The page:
Gen. Museveni and Janet Museveni, his wife and Education Minister, greet members of Ho’s delegation who traveled to the May 12, 2016 swear-in. This was one of dozens of photographs the U.S. entered into evidence in the federal court trial.
Hong Kong businessman Chi Ping Patrick Ho was convicted for bribing three African leaders on behalf of a powerful Chinese business conglomerate, CEFC China Energy Ltd., in U.S. federal court in Manhattan today.
The jury deliberated for just over four hours beginning at 10 A.M. Ho was convicted on seven of eight counts connected to bribery, money-laundering, and related conspiracy for the crimes. The maximum penalty on all seven counts is 65 years in prison; Ho is 69 years old.
Ho was convicted of conspiring to bribe and then offering $2 million in cash to Chad’s President Idriss Deby in December, 2014, in a bid to secure for CEFC China oil concessions whose value was estimated at $3 billion.
Ho was convicted for conspiring to bribe and then delivering $500,000 in cash to Uganda’s dictator Yoweri Museveni when he attended his swearing-in in May 2016. He was also convicted of paying Sam Kutesa a bribe of $500,000 via wire transfer from New York to an account provided by Kutesa’s wife. In Uganda Ho wanted to secure for CEFC interests in: rail, infrastructure construction, fishing from Lake Victoria, hydro-energy, banking and finance, and tourism.
Other potential deals included the construction of a Chinatown to boost tourism on land near Lake Victoria and on an island. CEFC also offered profit-sharing through a partnership with the Museveni and Kutesa family businesses. The meeting with Museveni was so successful that Ho wrote a report to CEFC’s chairman Ye that the Ugandan dictator was willing to undo already-completed bids in oil blocks to award concessions to CEFC.
“Patrick Ho now stands convicted of scheming to pay millions in bribes to foreign leaders in Chad and Uganda, all as part of his efforts to corruptly secure unfair business advantages for a multibillion-dollar Chinese energy company,” U.S. Attorney Geoffrey S. Berman, said this afternoon. “As the jury’s verdict makes clear, Ho’s repeated attempts to corrupt foreign leaders were not business as usual, but criminal efforts to undermine the fairness of international markets and erode the public’s faith in its leaders.”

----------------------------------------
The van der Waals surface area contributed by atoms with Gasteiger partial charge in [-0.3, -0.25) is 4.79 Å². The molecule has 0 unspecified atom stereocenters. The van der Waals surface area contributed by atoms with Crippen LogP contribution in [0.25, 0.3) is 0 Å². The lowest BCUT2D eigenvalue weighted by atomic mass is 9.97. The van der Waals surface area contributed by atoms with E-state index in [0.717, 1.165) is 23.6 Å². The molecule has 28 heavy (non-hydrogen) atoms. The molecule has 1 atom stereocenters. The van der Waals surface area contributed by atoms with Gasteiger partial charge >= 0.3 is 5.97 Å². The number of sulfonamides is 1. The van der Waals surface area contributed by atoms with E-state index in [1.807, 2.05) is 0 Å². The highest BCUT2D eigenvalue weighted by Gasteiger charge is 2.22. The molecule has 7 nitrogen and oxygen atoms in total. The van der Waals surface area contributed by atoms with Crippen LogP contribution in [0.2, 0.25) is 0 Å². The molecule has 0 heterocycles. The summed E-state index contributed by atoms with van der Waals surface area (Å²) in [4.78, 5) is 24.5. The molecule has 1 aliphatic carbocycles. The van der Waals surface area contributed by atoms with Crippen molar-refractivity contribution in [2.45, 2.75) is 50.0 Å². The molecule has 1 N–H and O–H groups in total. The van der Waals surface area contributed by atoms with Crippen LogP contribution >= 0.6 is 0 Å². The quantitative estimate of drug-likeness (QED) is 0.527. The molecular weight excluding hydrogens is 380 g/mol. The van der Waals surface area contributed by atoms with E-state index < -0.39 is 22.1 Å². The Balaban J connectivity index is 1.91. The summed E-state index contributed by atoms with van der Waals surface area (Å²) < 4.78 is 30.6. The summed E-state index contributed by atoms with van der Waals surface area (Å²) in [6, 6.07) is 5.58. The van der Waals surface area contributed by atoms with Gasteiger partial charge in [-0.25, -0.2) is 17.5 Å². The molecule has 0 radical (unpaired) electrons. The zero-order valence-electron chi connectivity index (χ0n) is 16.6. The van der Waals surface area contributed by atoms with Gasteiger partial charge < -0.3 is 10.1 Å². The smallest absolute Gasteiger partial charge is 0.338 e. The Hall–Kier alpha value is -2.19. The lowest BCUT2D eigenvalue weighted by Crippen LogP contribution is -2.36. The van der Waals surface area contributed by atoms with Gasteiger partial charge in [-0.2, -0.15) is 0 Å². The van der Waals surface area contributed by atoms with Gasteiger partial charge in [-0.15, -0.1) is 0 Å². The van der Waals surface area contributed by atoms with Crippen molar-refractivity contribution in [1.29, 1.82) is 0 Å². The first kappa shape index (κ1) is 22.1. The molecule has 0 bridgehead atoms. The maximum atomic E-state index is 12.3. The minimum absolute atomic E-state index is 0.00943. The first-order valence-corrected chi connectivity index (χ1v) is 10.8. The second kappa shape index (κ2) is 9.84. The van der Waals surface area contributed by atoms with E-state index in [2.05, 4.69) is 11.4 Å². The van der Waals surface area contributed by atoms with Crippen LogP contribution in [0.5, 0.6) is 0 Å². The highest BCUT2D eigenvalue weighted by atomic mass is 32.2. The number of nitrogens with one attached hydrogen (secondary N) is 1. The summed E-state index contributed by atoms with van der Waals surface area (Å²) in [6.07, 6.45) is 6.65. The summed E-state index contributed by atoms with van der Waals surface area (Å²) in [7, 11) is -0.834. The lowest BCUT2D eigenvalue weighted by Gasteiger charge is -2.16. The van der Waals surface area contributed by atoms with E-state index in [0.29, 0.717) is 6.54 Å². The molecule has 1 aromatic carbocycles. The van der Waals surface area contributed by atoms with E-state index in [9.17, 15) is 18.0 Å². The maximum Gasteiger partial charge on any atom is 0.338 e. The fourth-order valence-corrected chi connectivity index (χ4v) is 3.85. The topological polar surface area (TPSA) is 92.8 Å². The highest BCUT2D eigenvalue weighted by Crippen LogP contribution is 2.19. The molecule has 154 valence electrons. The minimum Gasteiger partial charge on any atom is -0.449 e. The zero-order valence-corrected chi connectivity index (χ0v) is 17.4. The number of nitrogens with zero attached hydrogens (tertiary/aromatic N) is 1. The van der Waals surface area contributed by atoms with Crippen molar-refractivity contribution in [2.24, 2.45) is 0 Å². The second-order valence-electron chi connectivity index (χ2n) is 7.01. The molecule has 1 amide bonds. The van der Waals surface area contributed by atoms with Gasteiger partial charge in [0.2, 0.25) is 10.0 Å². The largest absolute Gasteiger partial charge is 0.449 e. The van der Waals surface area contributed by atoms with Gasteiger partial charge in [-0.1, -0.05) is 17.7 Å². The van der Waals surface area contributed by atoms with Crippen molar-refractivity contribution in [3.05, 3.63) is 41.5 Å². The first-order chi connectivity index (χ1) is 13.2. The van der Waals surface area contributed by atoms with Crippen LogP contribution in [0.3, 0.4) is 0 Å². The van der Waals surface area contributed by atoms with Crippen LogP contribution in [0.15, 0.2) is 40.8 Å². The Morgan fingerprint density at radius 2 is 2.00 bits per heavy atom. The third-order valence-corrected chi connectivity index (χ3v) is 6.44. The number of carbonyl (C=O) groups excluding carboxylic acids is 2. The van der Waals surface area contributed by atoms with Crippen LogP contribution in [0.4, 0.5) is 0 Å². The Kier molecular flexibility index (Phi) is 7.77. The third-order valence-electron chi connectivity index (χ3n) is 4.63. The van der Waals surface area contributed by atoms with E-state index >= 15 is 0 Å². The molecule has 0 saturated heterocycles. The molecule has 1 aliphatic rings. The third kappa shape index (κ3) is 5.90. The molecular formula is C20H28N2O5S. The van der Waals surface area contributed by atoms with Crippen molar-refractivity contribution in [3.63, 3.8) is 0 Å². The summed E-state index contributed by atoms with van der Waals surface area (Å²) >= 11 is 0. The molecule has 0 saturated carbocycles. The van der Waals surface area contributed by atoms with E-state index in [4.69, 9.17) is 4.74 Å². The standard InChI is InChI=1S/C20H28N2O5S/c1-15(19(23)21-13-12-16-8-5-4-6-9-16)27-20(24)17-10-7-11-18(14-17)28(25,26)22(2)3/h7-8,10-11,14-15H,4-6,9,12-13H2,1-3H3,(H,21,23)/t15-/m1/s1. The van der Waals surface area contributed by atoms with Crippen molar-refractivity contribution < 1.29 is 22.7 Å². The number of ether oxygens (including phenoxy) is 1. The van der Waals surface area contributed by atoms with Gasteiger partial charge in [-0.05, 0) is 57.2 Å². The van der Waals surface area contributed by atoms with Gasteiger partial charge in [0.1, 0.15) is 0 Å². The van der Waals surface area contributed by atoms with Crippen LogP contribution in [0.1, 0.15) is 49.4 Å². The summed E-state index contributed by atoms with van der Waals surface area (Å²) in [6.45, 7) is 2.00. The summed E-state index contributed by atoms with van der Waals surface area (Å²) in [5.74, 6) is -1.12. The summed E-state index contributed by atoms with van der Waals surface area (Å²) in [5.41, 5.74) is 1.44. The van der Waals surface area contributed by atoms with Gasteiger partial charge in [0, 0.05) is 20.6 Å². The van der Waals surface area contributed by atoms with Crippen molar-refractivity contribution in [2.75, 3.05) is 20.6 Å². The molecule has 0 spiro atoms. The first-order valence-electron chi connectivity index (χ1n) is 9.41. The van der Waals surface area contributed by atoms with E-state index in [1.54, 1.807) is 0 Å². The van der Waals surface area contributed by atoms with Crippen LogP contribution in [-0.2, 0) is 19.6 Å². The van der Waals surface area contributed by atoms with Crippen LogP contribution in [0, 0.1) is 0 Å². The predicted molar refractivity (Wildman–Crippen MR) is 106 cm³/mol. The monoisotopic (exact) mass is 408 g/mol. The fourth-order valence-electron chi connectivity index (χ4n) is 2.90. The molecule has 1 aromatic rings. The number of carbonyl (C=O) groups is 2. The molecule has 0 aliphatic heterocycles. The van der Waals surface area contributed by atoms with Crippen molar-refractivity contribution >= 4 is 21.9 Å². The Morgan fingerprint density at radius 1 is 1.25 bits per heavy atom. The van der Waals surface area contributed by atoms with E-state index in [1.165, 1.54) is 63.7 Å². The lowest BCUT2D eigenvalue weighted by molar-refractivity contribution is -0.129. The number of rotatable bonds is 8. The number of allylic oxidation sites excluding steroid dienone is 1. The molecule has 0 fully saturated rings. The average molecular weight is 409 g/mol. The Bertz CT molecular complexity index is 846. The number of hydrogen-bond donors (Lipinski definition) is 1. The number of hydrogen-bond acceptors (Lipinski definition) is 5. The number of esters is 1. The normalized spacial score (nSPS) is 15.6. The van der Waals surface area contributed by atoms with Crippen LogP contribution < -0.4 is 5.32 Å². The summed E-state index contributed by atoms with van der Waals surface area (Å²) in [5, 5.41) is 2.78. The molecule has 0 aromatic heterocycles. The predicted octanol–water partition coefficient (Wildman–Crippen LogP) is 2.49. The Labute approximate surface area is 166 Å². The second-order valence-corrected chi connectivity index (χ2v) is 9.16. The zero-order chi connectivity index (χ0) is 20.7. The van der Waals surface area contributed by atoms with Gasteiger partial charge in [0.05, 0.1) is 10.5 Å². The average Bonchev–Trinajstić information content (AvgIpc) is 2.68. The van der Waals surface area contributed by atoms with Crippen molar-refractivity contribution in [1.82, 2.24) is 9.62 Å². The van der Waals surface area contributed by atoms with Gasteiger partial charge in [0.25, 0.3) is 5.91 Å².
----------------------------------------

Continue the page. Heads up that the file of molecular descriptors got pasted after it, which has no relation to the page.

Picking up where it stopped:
Assistant Attorney General Brian A. Benczkowski added, “Patrick Ho paid millions of dollars in bribes to the leaders of two African countries to secure contracts for a Chinese conglomerate. Today’s trial conviction demonstrates the criminal division’s commitment to prosecuting those who seek to utilize our financial system to secure unfair competition advantages through corruption and bribery.”
The “Uganda Scheme,” as the U.S. called it, was hatched in Kutesa’s office at the United Nations beginning in October 2014, when he was President of the General Assembly (PGA). Some meetings occurred in Kutesa’s New York City residence. The first meeting was arranged after Ho contacted Kutesa’s chief of staff Arthur Kafeero.
Kutesa boasted to Ho in their early meetings about his family ties to Museveni; his daughter is married to Museveni’s son Gen. Muhoozi Kaenerugaba. The country’s powerful Special Forces Command reports to Kaenerugaba, once considered a potential successor to his father.
Eventually, Ho persuaded Kutesa invite him to speak at an event at the United Nations and to appoint Ye Jianming, the CEFC China chairman, as a Special Advisor to Kutesa. Ho then invited Kutesa and his wife to Hong Kong and China where they met with Ye.
It was after Kutesa’s term as PGA expired that the bribe-for-businesses-scheme swung into full operation. Kutesa has been embroiled in corruption allegations dating over a period of decades. In 2014 he survived a petition seeking to block his elevation to the post of PGA that gained over 15,000 signatures.